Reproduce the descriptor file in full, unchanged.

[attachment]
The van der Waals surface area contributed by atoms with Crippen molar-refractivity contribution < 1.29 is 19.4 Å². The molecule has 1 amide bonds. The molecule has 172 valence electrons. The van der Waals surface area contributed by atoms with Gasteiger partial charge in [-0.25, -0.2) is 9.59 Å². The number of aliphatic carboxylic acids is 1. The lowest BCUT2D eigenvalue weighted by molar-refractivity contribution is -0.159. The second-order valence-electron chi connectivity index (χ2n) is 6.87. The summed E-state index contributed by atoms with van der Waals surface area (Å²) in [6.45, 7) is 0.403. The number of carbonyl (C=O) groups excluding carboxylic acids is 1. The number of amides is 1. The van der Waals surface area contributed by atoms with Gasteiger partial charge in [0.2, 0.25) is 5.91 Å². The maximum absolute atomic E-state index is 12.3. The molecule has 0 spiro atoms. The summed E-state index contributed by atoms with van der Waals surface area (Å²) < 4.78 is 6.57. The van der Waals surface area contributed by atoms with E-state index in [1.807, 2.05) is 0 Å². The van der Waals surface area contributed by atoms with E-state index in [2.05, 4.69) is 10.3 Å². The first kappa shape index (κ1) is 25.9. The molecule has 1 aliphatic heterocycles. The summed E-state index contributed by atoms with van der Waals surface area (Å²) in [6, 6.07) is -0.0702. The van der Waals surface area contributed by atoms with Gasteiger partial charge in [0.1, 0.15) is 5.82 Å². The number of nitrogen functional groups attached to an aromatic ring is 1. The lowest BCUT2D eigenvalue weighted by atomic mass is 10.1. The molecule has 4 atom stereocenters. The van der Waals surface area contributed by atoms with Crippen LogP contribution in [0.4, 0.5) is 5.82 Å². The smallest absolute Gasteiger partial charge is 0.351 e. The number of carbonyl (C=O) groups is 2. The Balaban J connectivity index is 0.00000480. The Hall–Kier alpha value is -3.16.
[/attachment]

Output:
The van der Waals surface area contributed by atoms with Crippen molar-refractivity contribution < 1.29 is 19.4 Å². The molecule has 1 amide bonds. The molecule has 172 valence electrons. The van der Waals surface area contributed by atoms with Gasteiger partial charge in [-0.25, -0.2) is 9.59 Å². The number of aliphatic carboxylic acids is 1. The lowest BCUT2D eigenvalue weighted by molar-refractivity contribution is -0.159. The second-order valence-electron chi connectivity index (χ2n) is 6.87. The summed E-state index contributed by atoms with van der Waals surface area (Å²) in [6.45, 7) is 0.403. The number of carbonyl (C=O) groups excluding carboxylic acids is 1. The number of amides is 1. The van der Waals surface area contributed by atoms with Gasteiger partial charge in [0.2, 0.25) is 5.91 Å². The maximum absolute atomic E-state index is 12.3. The molecule has 0 spiro atoms. The summed E-state index contributed by atoms with van der Waals surface area (Å²) < 4.78 is 6.57. The van der Waals surface area contributed by atoms with E-state index in [1.807, 2.05) is 0 Å². The van der Waals surface area contributed by atoms with E-state index in [2.05, 4.69) is 10.3 Å². The first kappa shape index (κ1) is 25.9. The molecule has 1 aliphatic heterocycles. The summed E-state index contributed by atoms with van der Waals surface area (Å²) in [6, 6.07) is -0.0702. The van der Waals surface area contributed by atoms with Gasteiger partial charge in [0.1, 0.15) is 5.82 Å². The number of nitrogen functional groups attached to an aromatic ring is 1. The lowest BCUT2D eigenvalue weighted by atomic mass is 10.1. The molecule has 4 atom stereocenters. The van der Waals surface area contributed by atoms with Crippen LogP contribution in [0.4, 0.5) is 5.82 Å². The smallest absolute Gasteiger partial charge is 0.351 e. The number of carbonyl (C=O) groups is 2. The Balaban J connectivity index is 0.00000480. The Hall–Kier alpha value is -3.16.